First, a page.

|الألعاب الكاملة تحميل احدث واجمل الالعاب الكاملة|
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|06-09-2008, 12:08 AM||#1 (permalink)|
بسم الله الرحمن الرحيم
السلام عليكم ورحمة الله وبركاتة
صور العبة S.T.A.L.K.E.R. Shadow of Chernobyl
S.T.A.L.K.E.R.: Shadow of Chernobyl has always been an overly ambitious game, which is probably why it has arrived several years later than originally expected. The game's goal is to create a virtual world with an ecology all its own and then place you in the middle of it. That's something that's rarely been attempted, particularly in a first-person game. However, to the credit of THQ and Ukrainian developer GSC Game World, S.T.A.L.K.E.R. is an impressive accomplishment. This first-person survival game is at times amazing and engrossing and on par with such classics as Deus Ex and System Shock.
S.T.A.L.K.E.R. has finally arrived, and it delivers an impressively immersive and open-ended first-person experience.
This is another first-person game that features a silent and mysterious protagonist, much like Half-Life's Gordon Freeman. You play as the Marked One, a heavily armed scavenger suffering from amnesia and stuck inside the exclusion zone surrounding the nuclear power plant at Chernobyl, Ukraine. Yes, the same nuclear plant that exploded in 1986 and, in S.T.A.L.K.E.R.'s fiction, again in 1989, creating a radioactive hotspot brimming with mutants, heavily armed rival factions, and all sorts of weird, paranormal activity. Your task: Figure out who you are and what's going on at the core of the zone.
At its heart, S.T.A.L.K.E.R. is a first-person survival game that blends action with role-playing. This isn't a linear game, like Half-Life or Call of Duty, where you basically are restricted to a straight path and are taken for a tightly controlled and ******ed ride. S.T.A.L.K.E.R.'s huge environments and open-ended gameplay make it more like a role-playing game, as you can go where you want and do what you want if you're willing to live with the consequences. However, you don't have to worry about traditional role-playing attributes such as strength or intelligence, or accumulating skills and abilities. Instead, all you have to worry about is your skill with a rifle and scavenging enough weapons, ammunition, and med kits from fallen enemies to keep going.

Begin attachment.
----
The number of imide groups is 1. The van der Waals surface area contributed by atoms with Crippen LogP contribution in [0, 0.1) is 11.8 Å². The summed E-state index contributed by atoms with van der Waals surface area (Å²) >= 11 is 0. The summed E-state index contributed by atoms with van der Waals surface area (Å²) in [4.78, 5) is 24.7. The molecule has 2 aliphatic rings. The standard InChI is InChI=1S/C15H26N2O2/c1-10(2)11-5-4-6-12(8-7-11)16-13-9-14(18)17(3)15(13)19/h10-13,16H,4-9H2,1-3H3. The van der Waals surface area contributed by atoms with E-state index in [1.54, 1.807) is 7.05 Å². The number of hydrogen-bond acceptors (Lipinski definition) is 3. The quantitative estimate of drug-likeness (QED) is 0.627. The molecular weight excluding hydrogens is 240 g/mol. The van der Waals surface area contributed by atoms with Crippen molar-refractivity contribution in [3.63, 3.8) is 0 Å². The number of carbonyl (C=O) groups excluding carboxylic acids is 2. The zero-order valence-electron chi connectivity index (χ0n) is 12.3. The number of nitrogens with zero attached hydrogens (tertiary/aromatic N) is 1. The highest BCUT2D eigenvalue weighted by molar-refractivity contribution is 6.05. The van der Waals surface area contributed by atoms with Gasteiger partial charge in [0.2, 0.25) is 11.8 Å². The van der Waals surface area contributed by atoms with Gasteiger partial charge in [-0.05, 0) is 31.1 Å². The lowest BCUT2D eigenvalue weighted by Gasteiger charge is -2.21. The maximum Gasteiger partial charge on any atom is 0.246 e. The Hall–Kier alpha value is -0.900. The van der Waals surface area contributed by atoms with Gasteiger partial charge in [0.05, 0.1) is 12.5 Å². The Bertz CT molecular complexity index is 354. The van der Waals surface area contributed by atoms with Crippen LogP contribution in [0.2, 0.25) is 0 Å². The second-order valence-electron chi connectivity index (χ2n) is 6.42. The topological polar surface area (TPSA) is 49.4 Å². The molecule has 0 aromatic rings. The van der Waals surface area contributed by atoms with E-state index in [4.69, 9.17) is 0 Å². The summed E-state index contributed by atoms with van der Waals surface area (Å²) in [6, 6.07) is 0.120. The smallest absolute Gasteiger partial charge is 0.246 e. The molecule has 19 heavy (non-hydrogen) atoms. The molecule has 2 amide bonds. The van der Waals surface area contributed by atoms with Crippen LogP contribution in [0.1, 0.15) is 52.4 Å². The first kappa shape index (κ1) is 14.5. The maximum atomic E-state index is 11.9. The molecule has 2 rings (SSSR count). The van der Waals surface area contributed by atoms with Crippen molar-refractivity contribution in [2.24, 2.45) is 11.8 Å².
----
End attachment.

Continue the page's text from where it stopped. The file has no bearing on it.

Slowly but steadily, S.T.A.L.K.E.R. introduces you to the bizarre world of the zone, a place where the fabric of reality is being ripped apart. Strange energy anomalies are everywhere, and wander into one at your own hazard. These anomalies produce rare and valuable artifacts that can be collected and traded, or even equipped, as they can confer special abilities. Perhaps the most useful ones enhance your endurance, letting you run for far longer than normal, which is a particularly valuable ability to have when traversing the huge area of the zone. And, of course, danger lurks everywhere in the form of enemies that are both human and not-quite human, as well as from animals.